The subject of religious exercise and prayer in public life is a subject of confusion on many occasions. For example, is the American President allowed to put his hand on the Bible in his inauguration to be the President of the United States? Is he allowed to pray at public events? The lawyerly answer, of course, is that it depends. If the President is doing this at an official public school event for children under 18, then legally he should refrain from religious exercise. Otherwise, he can express himself religiously as long as the reasonable perception is not that the country has an official religion. The tradition in the United States is that citizens do not have an official religion, so it is a difficult presumption to leap to that suddenly an official religion has been declared. Ultrasensitive citizens may claim that the President needs to refrain in every setting due to separation of church and state, but that is not the legal framework. The United States Supreme Court has strengthened that framework in the 2014 case of Town of Greece, New York v. Galloway, in which the United States Supreme Court said there are certain traditions of prayer that can very well exist in disestablishment jurisprudence, that the reasonable message was not that an official religion had been established. 30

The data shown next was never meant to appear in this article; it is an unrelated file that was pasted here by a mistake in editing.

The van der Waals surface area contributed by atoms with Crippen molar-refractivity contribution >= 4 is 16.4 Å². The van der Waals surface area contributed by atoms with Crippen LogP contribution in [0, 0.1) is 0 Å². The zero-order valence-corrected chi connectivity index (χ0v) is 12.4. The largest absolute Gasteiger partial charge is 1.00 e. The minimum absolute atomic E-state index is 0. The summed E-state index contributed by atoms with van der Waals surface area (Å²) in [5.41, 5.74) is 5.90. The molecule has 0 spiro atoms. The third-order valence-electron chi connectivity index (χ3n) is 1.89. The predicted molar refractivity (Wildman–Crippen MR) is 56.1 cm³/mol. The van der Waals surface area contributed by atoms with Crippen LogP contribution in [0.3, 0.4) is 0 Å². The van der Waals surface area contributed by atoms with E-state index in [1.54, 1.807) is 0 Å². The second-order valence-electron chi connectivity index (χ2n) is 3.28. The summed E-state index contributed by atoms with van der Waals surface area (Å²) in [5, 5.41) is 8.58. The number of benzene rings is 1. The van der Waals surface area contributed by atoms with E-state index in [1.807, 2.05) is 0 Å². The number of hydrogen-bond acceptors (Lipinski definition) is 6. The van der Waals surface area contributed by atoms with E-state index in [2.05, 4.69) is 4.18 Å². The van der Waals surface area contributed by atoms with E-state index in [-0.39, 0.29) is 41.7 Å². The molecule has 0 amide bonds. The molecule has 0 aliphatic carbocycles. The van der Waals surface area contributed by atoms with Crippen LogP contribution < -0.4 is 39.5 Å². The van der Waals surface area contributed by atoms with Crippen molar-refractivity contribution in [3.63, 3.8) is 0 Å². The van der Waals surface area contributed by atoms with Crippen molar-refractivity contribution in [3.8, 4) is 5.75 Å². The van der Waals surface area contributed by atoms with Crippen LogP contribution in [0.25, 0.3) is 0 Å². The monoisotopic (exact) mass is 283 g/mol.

The U.S. Supreme Court consistently asks the same questions. In the Rosenberger case in 1993, Mr. Rosenberger had questioned the student fees practice of the University of Virginia, a state run school of higher education. In that case, the University of Virginia charged student fees which then supported the publications of every student organization on campus. One of the student publications came from a Christian organization. Mr. Rosenberger argued that, Constitutionally, students at a state run university could not be charged to support a Christian organization. The U.S. Supreme Court said, first, that students were not under 18, forced by law to be at a public institution. Instead the students were there by choice. And, since the situation did not fall into the strict separation of church and state exception and was instead subject to accommodation, the University was supporting all of the organizations in a viewpoint neutral way. If the University is going to support what one group has to say, then the free-speech implications are that the University has to support what every group has to say. One would believe then, that the future of the free exercise of religion is intertwined with the first amendment clause providing freedom of speech. 31